We simply don’t know, and there could be a whole range of explanations. Whatever the underlying reasons, we need to understand and work together to address them, because the effects are harmful. 

Our requests to the Python Software Foundation 


We request that the PSF undertake and publish a review of actual grant applications, to determine whether there indeed are differences in grant responsiveness, approval times, rejection rates and so on in response to requests from different regions. 

We would like the PSF to publish clear expectations of timelines for handling grant requests, and for each final decision to be accompanied by a report showing how the case was actually handled.

Guidance and feedback

Organisers, and especially those operating without the benefit of long-standing networks of knowledge and shared expectations, need more guidance, and feedback they can act upon, especially in the case when a grant is rejected. 

We ask that the PSF commits to developing - in collaboration with organisers, especially those in non-western regions - further materials and guidance to help organisers put in the best possible requests for funding. This could include a more proactive approach to working with those organisers to help them understand the PSF’s expectations and standards.

We request that the PSF institute a practice of providing clear feedback to grant applicants, to help improve and motivate subsequent applications. In cases of delay or doubt, we would like a practice of prompt, direct engagement with organisers to help clarify.

Understanding of global needs

We ask that the PSF as an organisation commits to a better understanding of global diversity and the realities, needs and challenges of non-western events and organisers.

This includes an understanding of financial realities. For example, the organisers of African events face the combined difficulties of lesser commercial sponsorship prospects, the expense of intra-African travel, vast geographical distances and so on. We need the PSF to understand these realities in its decision-making about financial awards to events.

The law and marginalised groups

We request that the PSF undertake a formal review of policies and bylaws, that incorporates expert legal advice and takes full account of the realities of laws and legal regimes across the world that apply to volunteer Python community organisers.

We recognise that all across the world, Python events are proposed in places where laws and practices mean that the rights of some individuals will be in jeopardy. We would like the PSF to recognise, formally and in its actual practices, that this includes the west, and that it is not only non-western events that should be subjected to critical scrutiny over this.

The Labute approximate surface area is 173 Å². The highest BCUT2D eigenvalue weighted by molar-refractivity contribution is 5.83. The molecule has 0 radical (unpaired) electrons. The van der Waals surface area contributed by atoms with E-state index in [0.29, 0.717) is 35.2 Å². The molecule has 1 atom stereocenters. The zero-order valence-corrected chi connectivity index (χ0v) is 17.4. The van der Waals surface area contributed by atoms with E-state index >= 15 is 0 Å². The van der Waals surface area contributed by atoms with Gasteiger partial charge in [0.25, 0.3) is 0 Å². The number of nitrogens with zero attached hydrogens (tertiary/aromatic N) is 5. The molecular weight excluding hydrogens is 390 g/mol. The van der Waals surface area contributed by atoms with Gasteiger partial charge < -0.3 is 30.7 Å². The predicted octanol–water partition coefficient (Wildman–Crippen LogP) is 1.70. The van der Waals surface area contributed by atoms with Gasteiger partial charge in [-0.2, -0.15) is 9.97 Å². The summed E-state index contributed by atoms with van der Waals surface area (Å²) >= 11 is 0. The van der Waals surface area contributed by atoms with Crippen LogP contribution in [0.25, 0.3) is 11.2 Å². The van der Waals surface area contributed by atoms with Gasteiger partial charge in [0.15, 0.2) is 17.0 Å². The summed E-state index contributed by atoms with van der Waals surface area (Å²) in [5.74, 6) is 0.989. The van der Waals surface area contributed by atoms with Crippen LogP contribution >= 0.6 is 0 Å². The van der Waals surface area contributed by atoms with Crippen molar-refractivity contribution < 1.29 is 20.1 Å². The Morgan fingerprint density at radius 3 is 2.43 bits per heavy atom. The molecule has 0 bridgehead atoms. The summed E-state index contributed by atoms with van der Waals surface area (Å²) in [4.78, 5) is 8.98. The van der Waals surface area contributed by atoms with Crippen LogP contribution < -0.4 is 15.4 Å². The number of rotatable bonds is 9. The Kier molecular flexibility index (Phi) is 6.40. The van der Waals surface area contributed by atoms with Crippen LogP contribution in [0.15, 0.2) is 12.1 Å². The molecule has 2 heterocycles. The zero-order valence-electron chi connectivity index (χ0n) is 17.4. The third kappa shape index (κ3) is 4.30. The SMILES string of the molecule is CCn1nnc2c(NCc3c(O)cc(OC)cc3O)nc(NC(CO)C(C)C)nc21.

We also ask the PSF to adopt a constructive stance that requires all local organisers, wherever they may be, to consider the safeguarding of marginalised groups, and actively helps them improve safety, without ever demanding that volunteers be willing to violate local law or place themselves at risk while doing unpaid work on behalf of the PSF. 

Progress, prejudice and confidence

In the past ten years, Python in Africa has developed with remarkable speed and success. In 2014 there was just one African PyCon, in South Africa. Since then PyCons and other events have been held all over the continent, and the communities behind them have grown in size, confidence, expertise and influence.

We can trace the introduction of Python teaching in universities across Africa and its spread across multiple commercial and non-commercial sectors to our work.

We have been generously supported, financially and morally, by the Python Software Foundation. Leaders like Ewa Jodlowska and Naomi Ceder have been part of that growth due to intentional support for our communities.

This has been a story of growth, motivation and courage.

More recent experiences have left us feeling hurt and angry. We hear voices, openly and confidently raised within the PSF, that denigrate us and our communities, that dismiss our experiences, that doubt our values, and harm us materially.

Our confidence in the PSF, and the confidence of many other people in our communities, has been shaken. Our motivation has taken some hammer blows. The work of the last decade risks being set back.

Constructive collaboration

We want to work with the PSF on everything addressed in this letter, in the spirit of constructive collaboration. We are willing to put our energies into building better practices and understanding. We want to be part of a solution to the concerns.

We ask the PSF to recognise our concerns, and not just to take them seriously, but to commit to working with the African Python community to address them, so that we do it together.  


Python Communities in Ghana, Namibia, Nigeria, Uganda, Tanzania, Mozambique  South Africa, and Zimbabwe.

Abigail Mesrenyame Dogbe (Python Ghana)
Aisha Bello (Python Nigeria)
Anna Makarudze (Python Zimbabwe)
Chukwudi Nwachukwu (Python Nigeria)
Daniele Procida (Python Namibia)
Eusebio Simango (Python Mozambique)
Jessica Upani (Python Namibia)
Joannah Nanjekye (Python Uganda)
Julius Moshiro (Python Tanzania)
Mannie Young (Python Ghana)
Marlene Mhangami (Python Zimbabwe)
Noah Maina (Python Tanzania)
Sheena O’Connell (Python South Africa)


  1. Compliments for this letter. After reading this I have a strong feeling that the PSF directors/team should clarify their behavior and lack of "on-time" response. At least it looks very strang to mr. I am giving them the benefits of the doubt. Both sides should be heard to give an unbiased opinion... I congratulate all those hard workers to setup and organise the conference. Next time I expect it will go smoother with less stress and sorrows. Good luck from the country where Python was invented.

    Regards from a long Python user (since 2001)